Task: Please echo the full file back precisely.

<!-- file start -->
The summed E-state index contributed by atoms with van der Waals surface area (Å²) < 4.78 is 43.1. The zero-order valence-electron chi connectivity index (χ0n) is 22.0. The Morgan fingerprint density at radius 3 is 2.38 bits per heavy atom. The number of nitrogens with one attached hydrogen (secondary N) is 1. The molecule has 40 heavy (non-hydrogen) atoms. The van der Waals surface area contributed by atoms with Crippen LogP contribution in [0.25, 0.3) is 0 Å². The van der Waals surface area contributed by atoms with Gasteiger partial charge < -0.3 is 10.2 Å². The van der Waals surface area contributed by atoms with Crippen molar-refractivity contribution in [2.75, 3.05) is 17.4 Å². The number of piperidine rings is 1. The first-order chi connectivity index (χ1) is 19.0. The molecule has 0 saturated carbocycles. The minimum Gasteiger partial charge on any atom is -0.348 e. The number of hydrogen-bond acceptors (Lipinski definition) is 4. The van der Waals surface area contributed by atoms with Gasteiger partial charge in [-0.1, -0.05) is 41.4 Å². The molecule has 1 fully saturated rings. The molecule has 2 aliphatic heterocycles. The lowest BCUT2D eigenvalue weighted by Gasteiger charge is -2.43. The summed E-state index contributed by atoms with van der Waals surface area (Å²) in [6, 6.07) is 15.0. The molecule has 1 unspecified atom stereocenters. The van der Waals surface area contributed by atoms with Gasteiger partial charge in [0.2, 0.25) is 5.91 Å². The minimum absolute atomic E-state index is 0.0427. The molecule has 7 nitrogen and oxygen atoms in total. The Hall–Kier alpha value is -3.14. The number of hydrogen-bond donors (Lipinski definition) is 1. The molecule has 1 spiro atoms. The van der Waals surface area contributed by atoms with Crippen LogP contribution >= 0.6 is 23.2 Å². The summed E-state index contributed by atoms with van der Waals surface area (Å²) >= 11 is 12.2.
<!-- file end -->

The summed E-state index contributed by atoms with van der Waals surface area (Å²) < 4.78 is 43.1. The zero-order valence-electron chi connectivity index (χ0n) is 22.0. The Morgan fingerprint density at radius 3 is 2.38 bits per heavy atom. The number of nitrogens with one attached hydrogen (secondary N) is 1. The molecule has 40 heavy (non-hydrogen) atoms. The van der Waals surface area contributed by atoms with Crippen LogP contribution in [0.25, 0.3) is 0 Å². The van der Waals surface area contributed by atoms with Gasteiger partial charge < -0.3 is 10.2 Å². The van der Waals surface area contributed by atoms with Crippen molar-refractivity contribution in [2.75, 3.05) is 17.4 Å². The number of piperidine rings is 1. The first-order chi connectivity index (χ1) is 19.0. The molecule has 0 saturated carbocycles. The minimum Gasteiger partial charge on any atom is -0.348 e. The number of hydrogen-bond acceptors (Lipinski definition) is 4. The van der Waals surface area contributed by atoms with Gasteiger partial charge in [-0.1, -0.05) is 41.4 Å². The molecule has 1 fully saturated rings. The molecule has 2 aliphatic heterocycles. The lowest BCUT2D eigenvalue weighted by Gasteiger charge is -2.43. The summed E-state index contributed by atoms with van der Waals surface area (Å²) in [6, 6.07) is 15.0. The molecule has 1 unspecified atom stereocenters. The van der Waals surface area contributed by atoms with Gasteiger partial charge in [0.2, 0.25) is 5.91 Å². The minimum absolute atomic E-state index is 0.0427. The molecule has 7 nitrogen and oxygen atoms in total. The Hall–Kier alpha value is -3.14. The number of hydrogen-bond donors (Lipinski definition) is 1. The molecule has 1 spiro atoms. The van der Waals surface area contributed by atoms with Crippen LogP contribution >= 0.6 is 23.2 Å². The summed E-state index contributed by atoms with van der Waals surface area (Å²) >= 11 is 12.2.